Invasive species awareness and education driving voluntary actions and best practices, along with consistent regulatory policies are the primary prevention strategies used to manage the trade in live organisms pathway. These strategies are designed to minimize the chance that harmful species used in aquariums and water gardens, as bait, or for other purposes, will be accidentally or deliberately released into the Great Lakes basin.
Historically, the importation and sale of aquatic species is the second largest invasion pathway for new species into the Great Lakes. The two federal governments and each of the eight Great Lakes states and two provinces have established regulations to manage this pathway, but inconsistent policies across the jurisdictions undermines the collective prevention efforts of the region.
Effective management strategies for this pathway require a good understanding of what species are being transported and sold, as well as how and why potential invasive species are being released into the environment. It requires working with numerous private entities involved with the aquarium and water garden, aquaculture, bait, and live food industries to identify and remove harmful species and encourage the use of safe alternatives. Education and outreach are also essential components to encourage industry and consumers to adopt practices that ensure that plants and animals are not released into the wild. Best practices are promoted through campaigns such as HabitattitudeTM.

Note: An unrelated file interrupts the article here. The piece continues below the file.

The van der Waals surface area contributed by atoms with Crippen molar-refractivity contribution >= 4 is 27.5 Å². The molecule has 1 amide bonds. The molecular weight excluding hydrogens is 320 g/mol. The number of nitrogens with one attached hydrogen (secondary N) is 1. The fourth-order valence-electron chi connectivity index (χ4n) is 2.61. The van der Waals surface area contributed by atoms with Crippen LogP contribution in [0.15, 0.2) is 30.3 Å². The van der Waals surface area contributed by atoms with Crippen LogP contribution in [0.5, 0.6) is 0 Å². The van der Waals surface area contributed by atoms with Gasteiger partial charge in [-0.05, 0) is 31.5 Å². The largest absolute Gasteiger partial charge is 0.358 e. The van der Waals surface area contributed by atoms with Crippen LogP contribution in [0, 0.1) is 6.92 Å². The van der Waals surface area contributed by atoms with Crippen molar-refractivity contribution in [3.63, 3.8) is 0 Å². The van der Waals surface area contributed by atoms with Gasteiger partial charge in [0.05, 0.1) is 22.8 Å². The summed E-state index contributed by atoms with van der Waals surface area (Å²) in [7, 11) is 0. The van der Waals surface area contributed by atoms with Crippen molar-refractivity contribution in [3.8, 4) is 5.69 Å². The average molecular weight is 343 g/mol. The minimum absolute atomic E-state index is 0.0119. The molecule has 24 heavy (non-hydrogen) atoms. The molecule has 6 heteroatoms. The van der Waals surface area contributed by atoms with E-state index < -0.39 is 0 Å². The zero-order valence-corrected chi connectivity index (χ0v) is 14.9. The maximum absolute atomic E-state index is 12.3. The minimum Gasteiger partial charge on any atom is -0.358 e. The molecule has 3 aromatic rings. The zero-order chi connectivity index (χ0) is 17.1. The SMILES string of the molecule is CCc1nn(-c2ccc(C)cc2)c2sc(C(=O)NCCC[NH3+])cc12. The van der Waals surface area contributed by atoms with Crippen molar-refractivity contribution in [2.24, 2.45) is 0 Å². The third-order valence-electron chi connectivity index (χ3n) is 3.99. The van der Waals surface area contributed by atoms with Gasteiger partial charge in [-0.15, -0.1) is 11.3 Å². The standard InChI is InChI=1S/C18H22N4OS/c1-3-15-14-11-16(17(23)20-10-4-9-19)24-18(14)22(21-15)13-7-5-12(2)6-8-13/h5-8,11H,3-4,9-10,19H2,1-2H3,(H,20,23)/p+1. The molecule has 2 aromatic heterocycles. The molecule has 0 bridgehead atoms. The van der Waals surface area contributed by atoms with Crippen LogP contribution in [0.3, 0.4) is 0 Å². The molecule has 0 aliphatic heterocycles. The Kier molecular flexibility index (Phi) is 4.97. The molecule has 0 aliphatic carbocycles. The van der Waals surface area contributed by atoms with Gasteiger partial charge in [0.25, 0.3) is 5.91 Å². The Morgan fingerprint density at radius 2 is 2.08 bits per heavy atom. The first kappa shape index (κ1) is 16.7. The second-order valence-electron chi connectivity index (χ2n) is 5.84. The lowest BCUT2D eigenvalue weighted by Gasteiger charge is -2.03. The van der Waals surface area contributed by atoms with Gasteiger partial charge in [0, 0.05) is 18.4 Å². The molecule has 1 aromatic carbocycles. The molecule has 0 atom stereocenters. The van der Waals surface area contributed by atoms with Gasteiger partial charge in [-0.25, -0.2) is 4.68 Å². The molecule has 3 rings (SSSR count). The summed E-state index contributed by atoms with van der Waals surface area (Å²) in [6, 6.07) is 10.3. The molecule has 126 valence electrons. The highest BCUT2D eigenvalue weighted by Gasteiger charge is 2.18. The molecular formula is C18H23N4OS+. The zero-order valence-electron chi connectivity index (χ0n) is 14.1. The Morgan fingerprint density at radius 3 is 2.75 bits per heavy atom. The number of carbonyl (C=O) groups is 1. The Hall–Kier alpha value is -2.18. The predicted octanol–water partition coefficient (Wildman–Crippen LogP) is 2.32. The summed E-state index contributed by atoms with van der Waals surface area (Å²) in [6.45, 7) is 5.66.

Education and voluntary best practices should be backed up with consistent policies at the state, provincial and federal level. These policies may regulate the import, sale, transportation, possession and release of harmful species. Consistent policies create a level playing field for industry and consumers, and help proactively ensure that known AIS are not brought into the Great Lakes region and released into local waterways.